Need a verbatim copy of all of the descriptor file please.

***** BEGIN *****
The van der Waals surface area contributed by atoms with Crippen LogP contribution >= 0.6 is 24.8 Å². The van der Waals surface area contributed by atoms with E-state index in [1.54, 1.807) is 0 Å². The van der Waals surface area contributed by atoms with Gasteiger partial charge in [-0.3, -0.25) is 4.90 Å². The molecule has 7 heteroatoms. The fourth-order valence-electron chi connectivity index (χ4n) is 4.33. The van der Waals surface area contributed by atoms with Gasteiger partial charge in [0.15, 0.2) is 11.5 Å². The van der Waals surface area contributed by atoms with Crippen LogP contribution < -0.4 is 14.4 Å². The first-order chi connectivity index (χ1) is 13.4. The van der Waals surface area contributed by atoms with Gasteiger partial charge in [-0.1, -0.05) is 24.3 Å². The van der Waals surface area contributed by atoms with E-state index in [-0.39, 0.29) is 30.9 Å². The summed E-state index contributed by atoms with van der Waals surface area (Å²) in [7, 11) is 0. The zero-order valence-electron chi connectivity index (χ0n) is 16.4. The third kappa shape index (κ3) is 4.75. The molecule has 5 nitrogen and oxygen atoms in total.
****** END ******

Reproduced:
The van der Waals surface area contributed by atoms with Crippen LogP contribution >= 0.6 is 24.8 Å². The van der Waals surface area contributed by atoms with E-state index in [1.54, 1.807) is 0 Å². The van der Waals surface area contributed by atoms with Gasteiger partial charge in [-0.3, -0.25) is 4.90 Å². The molecule has 7 heteroatoms. The fourth-order valence-electron chi connectivity index (χ4n) is 4.33. The van der Waals surface area contributed by atoms with Gasteiger partial charge in [0.15, 0.2) is 11.5 Å². The van der Waals surface area contributed by atoms with Crippen LogP contribution < -0.4 is 14.4 Å². The first-order chi connectivity index (χ1) is 13.4. The van der Waals surface area contributed by atoms with Gasteiger partial charge in [-0.1, -0.05) is 24.3 Å². The van der Waals surface area contributed by atoms with E-state index in [-0.39, 0.29) is 30.9 Å². The summed E-state index contributed by atoms with van der Waals surface area (Å²) in [7, 11) is 0. The zero-order valence-electron chi connectivity index (χ0n) is 16.4. The third kappa shape index (κ3) is 4.75. The molecule has 5 nitrogen and oxygen atoms in total.